Bradley Lehman wrote (June 15, 2004):
p.s. As I recall, I first heard this theological interpretation in the little 7-inch disc of spoken commentary by Leonard Bernstein, the one that came with his LP set.

Donald Satz wrote (June 15, 2004):
[To Douglas Cowling] [the message was removed]

Douglas Cowling wrote (June 15, 2004):
Thomas Braatz wrote:
< Here are the vocal parts as numbered by the NBA in the KB II/5 on pp. 49ff.:
1) Soprano in Ripieno
2) Soprano in Ripieno
3) Soprano, Chori 1mi
4) Soprano Ancilla 1, Ancilla 2, Uxor Pilati
5) Alto 1. Chori
6) Tenore 1. Chori Evangelista
7) Basso 1. Chori Jesus
8) Basso Judas Pontifex
9) Basso Petrus, Pontifex, Kaiphas, Pontifex 2, Pilatus
23) Soprano Chori II.
24) Alto Chori II.
25) Tenore Chori II.
26) Basso Chori II. >
Question: do parts 4,6,8,and 9 contain the complete choir part or just the solo parts?

Thomas Braatz wrote (June 15, 2004):
Doug Cowling asks: >>Question: do parts 4,6,8,and 9 contain the complete choir part or just the solo parts? <<
Here, again, are the vocal parts as numbered by the NBA in the KB II/5 on pp. 49ff. this time with the number of sheets of paper (pages, front and back) contained in each. It is quite apparent which are ‘just solo parts’ or ‘complete choir parts.'

1) “Soprano in Ripieno” 1 sheet
2) “Soprano in Ripieno” 1 sheet
3) “Soprano, Chori 1mi” 7 sheets
4) “Soprano” “Ancilla 1, Ancilla 2, Uxor Pilati” 1 sheet
5) “Alto 1. Chori” 15 sheets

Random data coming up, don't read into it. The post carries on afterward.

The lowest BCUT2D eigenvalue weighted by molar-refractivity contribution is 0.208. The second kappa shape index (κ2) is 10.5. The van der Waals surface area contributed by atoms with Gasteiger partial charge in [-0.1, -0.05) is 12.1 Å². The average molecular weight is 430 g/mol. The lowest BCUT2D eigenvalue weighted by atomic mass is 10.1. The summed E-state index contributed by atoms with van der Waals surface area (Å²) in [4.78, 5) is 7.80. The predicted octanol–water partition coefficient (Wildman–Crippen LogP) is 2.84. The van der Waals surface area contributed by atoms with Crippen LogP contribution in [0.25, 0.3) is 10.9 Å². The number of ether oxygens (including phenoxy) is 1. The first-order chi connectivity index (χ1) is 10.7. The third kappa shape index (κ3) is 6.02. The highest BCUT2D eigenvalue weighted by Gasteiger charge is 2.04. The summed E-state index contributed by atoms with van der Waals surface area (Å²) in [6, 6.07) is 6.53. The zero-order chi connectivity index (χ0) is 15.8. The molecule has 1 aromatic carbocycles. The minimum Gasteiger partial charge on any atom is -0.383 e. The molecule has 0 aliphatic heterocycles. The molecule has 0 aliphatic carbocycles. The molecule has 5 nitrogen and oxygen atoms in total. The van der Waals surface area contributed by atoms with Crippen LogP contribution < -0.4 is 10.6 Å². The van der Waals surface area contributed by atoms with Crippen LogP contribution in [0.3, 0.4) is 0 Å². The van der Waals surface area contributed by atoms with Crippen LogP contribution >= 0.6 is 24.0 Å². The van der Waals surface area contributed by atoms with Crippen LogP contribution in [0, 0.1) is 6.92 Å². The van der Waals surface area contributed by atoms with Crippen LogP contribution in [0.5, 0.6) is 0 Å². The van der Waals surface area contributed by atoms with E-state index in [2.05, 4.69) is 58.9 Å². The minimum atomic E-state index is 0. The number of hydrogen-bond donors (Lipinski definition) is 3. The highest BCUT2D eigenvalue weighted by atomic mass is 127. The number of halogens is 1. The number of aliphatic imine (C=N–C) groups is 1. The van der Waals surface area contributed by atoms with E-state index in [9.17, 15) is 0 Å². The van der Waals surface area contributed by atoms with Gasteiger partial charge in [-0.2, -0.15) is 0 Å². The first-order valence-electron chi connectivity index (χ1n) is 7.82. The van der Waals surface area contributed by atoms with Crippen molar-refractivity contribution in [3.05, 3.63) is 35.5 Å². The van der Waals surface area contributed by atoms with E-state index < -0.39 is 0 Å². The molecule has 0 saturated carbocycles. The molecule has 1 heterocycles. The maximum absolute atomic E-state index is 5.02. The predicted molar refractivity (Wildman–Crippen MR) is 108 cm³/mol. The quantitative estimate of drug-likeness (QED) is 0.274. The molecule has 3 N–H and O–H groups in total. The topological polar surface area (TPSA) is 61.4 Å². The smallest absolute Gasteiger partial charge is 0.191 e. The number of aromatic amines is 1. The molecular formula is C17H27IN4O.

6) “Tenore 1. Chori” “Evangelista” 13 sheets
7) “Basso 1. Chori” “Jesus” 16 sheets
8) “Basso” “Judas” “Pontifex” 1 sheet
9) “Basso” “Petrus, Pontifex, Kaiphas, Pontifex 2, Pilatus” 2 sheets
23) “Soprano Chori II.” 6 sheets
24) “Alto Chori II.” 6 sheets
25) “Tenore Chori II.” 6 sheets
26) “Basso Chori II.” 6 sheets

Douglas Cowling wrote (June 15, 2004):
Thomas Braatz wrote: <
3) Soprano, Chori 1mi 7 sheets
4) Soprano Ancilla 1, Ancilla 2, Uxor Pilati 1 sheet
5) Alto 1. Chori 15 sheets
6) Tenore 1. Chori Evangelista 13 sheets
7) Basso 1. Chori Jesus 16 sheets >
I'm curious why 3) Soprano 1 did not have the "character" solos folded into his copy as was the case with 6) Tenor 1 and 7) Bass 1. I can understand that the Ripieno sopranos were in the chancel gallery and just waited until the end of Part 1 for "O Mensch bewein", but are we to envisage that 4) Soprano sat beside 3) Soprano 1 and only sang the three brief solos? Has anyone suggested that the two sopranos shared Soprano 1's copy, the second singer looking at his own sheet only when his brief solos came up?

Bradley Lehman wrote (June 15, 2004):
[To Douglas Cowling] Why couldn't these be orchestra members, playing instruments in other portions when not singing?

Douglas Cowling wrote (June 15, 2004):
[To Bradley Lehman] Are the oboe and oboe de caccia parts in the same part?

Thomas Braatz wrote (June 15, 2004):
Doug Cowling asks: >>Are the oboe and oboe de caccia parts in the same part?<<
Yes, as follows:

12) "Hautbois 1. Chori 1mi" 7 sheets contains both the oboe (oboe d'amore and oboe da caccia) I parts of Chorus I
13) "Hautbois 2. Chori 1mi" 6 sheets contains both the oboe (oboe d'amore and oboe da caccia) II parts of Chorus I


29) "Hautbois 1. Chori 2di" 4 sheets contains the oboe (oboe d'amore) I parts of Chorus II
30) "Hautbois 2. Chori 2di" 4 sheets contains the oboe (oboe d'amore) II parts of Chorus II

Thomas Braatz wrote (June 15, 2004):